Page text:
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The promotion of human rights in international politics
Author: M. Anne Brown

This book argues for greater openness in the ways we approach human rights and international rights promotion, and in so doing brings some new understanding to old debates. Starting with the realities of abuse rather than the liberal architecture of rights, it casts human rights as a language for probing the political dimensions of suffering. Seen in this context, the predominant Western models of right generate a substantial but also problematic and not always emancipatory array of practices. These models are far from answering the questions about the nature of political community that are raised by the systemic infliction of suffering. Rather than a simple message from ‘us’ to ‘them’, then, rights promotion is a long and difficult conversation about the relationship between political organisations and suffering. Three case studies are explored: the Tiananmen Square massacre, East Timor's violent modern history and the circumstances of indigenous Australians. The purpose of these discussions is not to elaborate on a new theory of rights, but to work towards rights practices that are more responsive to the spectrum of injury that we inflict and endure.

Dominant approaches
M. Anne Brown

THE IDEA OF human rights covers a complex and fragmentary terrain. As R. J. Vincent comments near the beginning of his work on human rights in international relations, ‘human rights’ is a readily used term that has become a ‘staple of world politics’, the meaning of which is by no means self-evident (1986: 7). After glossing the term as the ‘idea that humans have rights’ (1986: 7) – a deceptively simple approach – Vincent notes that this is a profoundly contested territory, philosophically as well as politically. This is not surprising, as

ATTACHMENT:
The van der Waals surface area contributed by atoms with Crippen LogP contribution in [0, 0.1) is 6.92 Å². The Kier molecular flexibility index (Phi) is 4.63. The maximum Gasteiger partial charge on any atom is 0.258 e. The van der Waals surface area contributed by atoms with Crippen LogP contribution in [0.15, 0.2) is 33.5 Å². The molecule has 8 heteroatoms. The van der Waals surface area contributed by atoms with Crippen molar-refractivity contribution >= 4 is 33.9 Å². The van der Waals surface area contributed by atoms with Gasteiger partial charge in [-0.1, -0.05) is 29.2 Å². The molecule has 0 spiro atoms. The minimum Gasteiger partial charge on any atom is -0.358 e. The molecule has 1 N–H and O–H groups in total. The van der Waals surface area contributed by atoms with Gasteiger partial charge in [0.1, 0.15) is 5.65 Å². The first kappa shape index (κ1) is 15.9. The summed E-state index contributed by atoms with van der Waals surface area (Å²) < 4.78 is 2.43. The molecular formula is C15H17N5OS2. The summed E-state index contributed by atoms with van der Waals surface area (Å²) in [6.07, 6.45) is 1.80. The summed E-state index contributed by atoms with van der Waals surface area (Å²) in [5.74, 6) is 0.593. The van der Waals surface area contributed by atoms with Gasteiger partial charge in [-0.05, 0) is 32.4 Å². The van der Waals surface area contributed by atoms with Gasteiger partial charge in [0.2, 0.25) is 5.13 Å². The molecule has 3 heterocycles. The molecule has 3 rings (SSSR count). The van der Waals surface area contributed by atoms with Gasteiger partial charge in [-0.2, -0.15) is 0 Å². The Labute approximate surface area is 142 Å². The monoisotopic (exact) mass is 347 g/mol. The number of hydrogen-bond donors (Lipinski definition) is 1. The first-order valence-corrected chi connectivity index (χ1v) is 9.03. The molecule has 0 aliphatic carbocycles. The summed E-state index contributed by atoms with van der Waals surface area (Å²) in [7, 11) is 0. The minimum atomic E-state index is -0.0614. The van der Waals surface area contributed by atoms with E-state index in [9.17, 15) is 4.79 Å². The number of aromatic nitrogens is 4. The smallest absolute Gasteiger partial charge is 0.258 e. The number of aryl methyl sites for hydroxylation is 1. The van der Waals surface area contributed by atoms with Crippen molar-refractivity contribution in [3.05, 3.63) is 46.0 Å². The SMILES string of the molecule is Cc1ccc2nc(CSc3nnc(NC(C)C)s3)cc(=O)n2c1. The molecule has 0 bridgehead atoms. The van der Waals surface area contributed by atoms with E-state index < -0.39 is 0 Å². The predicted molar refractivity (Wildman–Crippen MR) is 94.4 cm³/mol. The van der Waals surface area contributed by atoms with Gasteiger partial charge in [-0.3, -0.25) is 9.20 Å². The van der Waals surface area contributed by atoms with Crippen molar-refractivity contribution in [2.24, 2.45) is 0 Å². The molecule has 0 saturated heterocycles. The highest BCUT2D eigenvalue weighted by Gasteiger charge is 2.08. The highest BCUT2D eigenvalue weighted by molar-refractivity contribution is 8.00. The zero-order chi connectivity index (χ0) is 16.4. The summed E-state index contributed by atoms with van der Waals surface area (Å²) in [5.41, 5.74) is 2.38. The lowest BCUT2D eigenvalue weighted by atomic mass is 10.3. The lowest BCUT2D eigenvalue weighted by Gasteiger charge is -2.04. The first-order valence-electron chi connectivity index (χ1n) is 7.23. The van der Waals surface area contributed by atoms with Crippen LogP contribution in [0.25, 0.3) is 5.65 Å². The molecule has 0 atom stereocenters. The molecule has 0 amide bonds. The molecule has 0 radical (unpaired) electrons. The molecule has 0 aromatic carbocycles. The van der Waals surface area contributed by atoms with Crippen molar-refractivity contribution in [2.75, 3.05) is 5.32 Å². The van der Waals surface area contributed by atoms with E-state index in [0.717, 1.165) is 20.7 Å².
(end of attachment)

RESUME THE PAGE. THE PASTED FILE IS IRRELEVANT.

in Human rights and the borders of suffering
Umberto Tulli

In his memoirs, Jimmy Carter has underlined how his personal attention to human rights had a long history that preceded his announcement to run for the Democratic nomination on 12 December 1974. Similarly, many historians have pointed out that his commitment to human rights was rooted in his strong moral and religious beliefs, as well as in the experience of the civil rights movement. The human rights campaign, Carter’s speechwriter Hendrik Hertzberg wrote, was “pure Jimmy”. 1 However, human rights became a specific theme that qualified Carter’s platform for

in A precarious equilibrium
Image management in conflicts in the eastern Democratic Republic of Congo
Julia Gallagher and V. Y. Mudimbe

access to a range of audiences, allowing them to engage with members of the international community directly and with greater speed. Web 2.0 technologies serve to amplify the voices of non-state armed groups at the international level. Yet, these actors are required to work within the discursive power structures that define African subjects within the international system, as well as negotiate narratives about conflict and insecurity in Africa produced externally by states, intergovernmental organisations and human rights interest groups. This chapter considers the

in Images of Africa
Umberto Tulli

During the 1970s, human rights gained unexpected and sudden prominence in international politics. Discussions of human rights were everywhere, providing a vocabulary to oppressed religious groups, national minorities and political dissidents, as well as workers’ or women’s groups. However different these claims were, they all converged on making human rights the central concern of the decade. As popular as the concept was, it was also a contested one. For many activists around the world, human rights offered a tool to transcend political divisions on behalf

in A precarious equilibrium
An Interview with Celso Amorim, Former Brazilian Foreign Minister
Juliano Fiori